Why choose a small summer camp?
POSTED 3.15.16 Blog

The summer camp I attended served over 800 campers per week. My first summer, neither of my counselors had ever gone to summer camp (they were international staff), no one in my bunk had ever gone to camp (we were all doing an 11-day starter session), and the 40+ other girls in my “village” were all a mystery to me when I left camp on the 11th day.

I came back year after year for four weeks, learning more about the campers my age, but always remaining closer with the kids I went to school with. I didn’t have “camp friends” — they were just my school friends. When I was homesick or felt lost, I didn’t ever know what to do; some of my counselors didn’t know my name, how could they help me overcome homesickness?

In high school, I went on a travel trip through camp with 24 other kids. There, I made camp friends who remain some of my closest friends to this day. But it was only because of the intimacy of a small group: the possibility of learning everyone’s names, having conversations with each person.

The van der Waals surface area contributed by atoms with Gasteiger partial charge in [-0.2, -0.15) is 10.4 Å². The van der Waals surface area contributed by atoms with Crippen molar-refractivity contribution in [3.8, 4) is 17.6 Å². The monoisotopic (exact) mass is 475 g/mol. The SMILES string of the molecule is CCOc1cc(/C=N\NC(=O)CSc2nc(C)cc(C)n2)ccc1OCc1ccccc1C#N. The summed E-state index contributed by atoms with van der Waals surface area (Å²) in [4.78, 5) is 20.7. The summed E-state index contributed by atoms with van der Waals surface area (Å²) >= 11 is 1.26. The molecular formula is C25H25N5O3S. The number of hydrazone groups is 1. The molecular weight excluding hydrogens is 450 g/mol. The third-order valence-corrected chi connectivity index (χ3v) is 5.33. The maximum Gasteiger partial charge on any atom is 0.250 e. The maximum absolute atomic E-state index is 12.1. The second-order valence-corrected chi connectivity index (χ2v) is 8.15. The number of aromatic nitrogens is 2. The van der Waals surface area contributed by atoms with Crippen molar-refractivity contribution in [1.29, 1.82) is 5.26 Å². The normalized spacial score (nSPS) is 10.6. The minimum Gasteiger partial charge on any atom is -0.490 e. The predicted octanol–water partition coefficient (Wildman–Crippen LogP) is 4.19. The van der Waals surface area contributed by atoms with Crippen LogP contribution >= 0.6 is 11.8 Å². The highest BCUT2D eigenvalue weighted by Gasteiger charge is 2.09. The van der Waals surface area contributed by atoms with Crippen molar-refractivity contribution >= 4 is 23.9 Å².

I worked at 3 other camps as I got older, too. Namely Camp Sea-Gull, an all-girls camp in Northern Michigan that served 70-80 campers per week. I knew everyone’s name; I helped 8-year-olds with homesickness even though they weren’t my campers because I had spent time with them at activities. Older campers taught younger campers how to kayak and why “Skeetermoretafeeder” was an insane amount of fun.

Camp Sea-Gull closed in 2011, but I realized the importance of community at camp. You can’t have a community among 800 campers and 400 staff. But that community is built-in at a place like Fleur de Lis Camp, where the age-blind program, tradition, and returning camper base holds tightly onto the camp community.

At a small camp, new campers are more willing to experiment, try new things, and ask questions. Shy campers feel more comfortable because everyone is a familiar face. Older campers genuinely want to help the younger ones. And even in panic mode, staff knows that everything is manageable.

I look forward to witnessing the benefits of a small, intimate camp community at Fleur de Lis this summer!